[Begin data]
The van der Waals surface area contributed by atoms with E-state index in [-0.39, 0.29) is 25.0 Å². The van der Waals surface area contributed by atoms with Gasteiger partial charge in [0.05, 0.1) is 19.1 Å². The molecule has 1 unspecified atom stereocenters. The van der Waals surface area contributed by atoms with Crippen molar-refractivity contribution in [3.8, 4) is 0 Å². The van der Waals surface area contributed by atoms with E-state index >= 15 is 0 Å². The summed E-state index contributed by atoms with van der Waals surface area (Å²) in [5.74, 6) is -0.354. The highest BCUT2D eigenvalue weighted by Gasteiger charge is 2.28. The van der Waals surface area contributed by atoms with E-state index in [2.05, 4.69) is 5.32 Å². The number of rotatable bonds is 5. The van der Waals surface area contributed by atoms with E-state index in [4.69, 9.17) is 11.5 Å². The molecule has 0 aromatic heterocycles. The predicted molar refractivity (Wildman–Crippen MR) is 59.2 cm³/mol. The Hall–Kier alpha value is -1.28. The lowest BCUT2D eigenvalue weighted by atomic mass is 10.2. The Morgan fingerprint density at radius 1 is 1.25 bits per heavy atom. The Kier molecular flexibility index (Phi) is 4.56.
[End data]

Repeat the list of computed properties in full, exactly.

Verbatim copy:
The van der Waals surface area contributed by atoms with E-state index in [-0.39, 0.29) is 25.0 Å². The van der Waals surface area contributed by atoms with Gasteiger partial charge in [0.05, 0.1) is 19.1 Å². The molecule has 1 unspecified atom stereocenters. The van der Waals surface area contributed by atoms with Crippen molar-refractivity contribution in [3.8, 4) is 0 Å². The van der Waals surface area contributed by atoms with E-state index >= 15 is 0 Å². The summed E-state index contributed by atoms with van der Waals surface area (Å²) in [5.74, 6) is -0.354. The highest BCUT2D eigenvalue weighted by Gasteiger charge is 2.28. The van der Waals surface area contributed by atoms with E-state index in [2.05, 4.69) is 5.32 Å². The number of rotatable bonds is 5. The van der Waals surface area contributed by atoms with E-state index in [4.69, 9.17) is 11.5 Å². The molecule has 0 aromatic heterocycles. The predicted molar refractivity (Wildman–Crippen MR) is 59.2 cm³/mol. The Hall–Kier alpha value is -1.28. The lowest BCUT2D eigenvalue weighted by atomic mass is 10.2. The Morgan fingerprint density at radius 1 is 1.25 bits per heavy atom. The Kier molecular flexibility index (Phi) is 4.56.